Von Willebrand factor, paravalvular leak, and a new vista for TAVR

Neal S. Kleiman, Michael J. Reardon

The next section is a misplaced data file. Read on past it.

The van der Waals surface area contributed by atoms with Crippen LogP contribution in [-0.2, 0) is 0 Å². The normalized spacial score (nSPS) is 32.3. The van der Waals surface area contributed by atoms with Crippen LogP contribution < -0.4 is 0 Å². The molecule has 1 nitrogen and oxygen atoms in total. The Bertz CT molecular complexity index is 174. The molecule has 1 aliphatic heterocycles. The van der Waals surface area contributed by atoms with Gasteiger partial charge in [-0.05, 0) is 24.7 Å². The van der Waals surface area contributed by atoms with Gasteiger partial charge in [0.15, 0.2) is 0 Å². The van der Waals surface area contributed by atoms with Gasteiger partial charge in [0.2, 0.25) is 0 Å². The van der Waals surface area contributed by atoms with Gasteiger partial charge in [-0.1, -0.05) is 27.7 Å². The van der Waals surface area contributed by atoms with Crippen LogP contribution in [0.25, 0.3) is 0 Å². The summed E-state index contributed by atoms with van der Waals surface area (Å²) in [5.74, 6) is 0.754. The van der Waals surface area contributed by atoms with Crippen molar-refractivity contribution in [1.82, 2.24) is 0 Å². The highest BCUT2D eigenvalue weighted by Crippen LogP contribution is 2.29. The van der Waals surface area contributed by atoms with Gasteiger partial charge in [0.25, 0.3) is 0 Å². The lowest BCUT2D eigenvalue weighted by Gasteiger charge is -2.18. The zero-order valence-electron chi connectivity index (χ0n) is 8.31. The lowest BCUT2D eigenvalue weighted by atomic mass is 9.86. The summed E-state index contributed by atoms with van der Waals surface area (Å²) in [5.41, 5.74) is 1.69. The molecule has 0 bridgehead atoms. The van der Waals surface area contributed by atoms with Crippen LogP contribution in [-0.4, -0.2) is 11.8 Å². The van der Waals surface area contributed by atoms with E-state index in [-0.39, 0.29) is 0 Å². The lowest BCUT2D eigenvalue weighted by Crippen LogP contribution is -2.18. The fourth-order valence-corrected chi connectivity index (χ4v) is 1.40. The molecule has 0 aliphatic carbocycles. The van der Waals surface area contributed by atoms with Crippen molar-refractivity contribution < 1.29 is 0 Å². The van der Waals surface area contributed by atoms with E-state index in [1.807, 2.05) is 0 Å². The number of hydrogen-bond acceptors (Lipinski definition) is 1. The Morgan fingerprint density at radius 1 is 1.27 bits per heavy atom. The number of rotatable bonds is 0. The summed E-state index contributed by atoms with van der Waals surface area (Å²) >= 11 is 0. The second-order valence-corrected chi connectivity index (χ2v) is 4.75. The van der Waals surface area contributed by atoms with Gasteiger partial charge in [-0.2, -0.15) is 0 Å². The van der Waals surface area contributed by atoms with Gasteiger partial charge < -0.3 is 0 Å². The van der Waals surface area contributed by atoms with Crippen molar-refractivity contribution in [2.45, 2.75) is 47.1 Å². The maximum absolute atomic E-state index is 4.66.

When Edward Heyde, a general practitioner, described the syndrome of gastrointestinal bleeding in the presence of aortic stenosis that bears his name (1), there is no way he could have known that his observations would open doors for a procedure that was completely inconceivable at the time of his writing. After several decades of search for a mechanism the group from Lille demonstrated that turbulent blood flow at a narrowed aortic valve leads to degradation of circulating levels of the adhesive macromolecule von Willebrand Factor (vWF), resulting in a bleeding diathesis that is correctable only by surgical replacement of the valve, which in turn leads to rapid restoration of circulating vWF levels (2). The same group recently reported that transcatheter aortic valve replacement (TAVR) had a similar effect. These mechanistic observations also have important diagnostic implications. The Lille investigators have now tied them to one of the major problems that continues to confound the field—paravalular leak following TAVR—by demonstrating that the previously observed coagulation defect continues in patients who have persistent aortic regurgitation after TAVR (3). Potentially, these findings have profound diagnostic utility.

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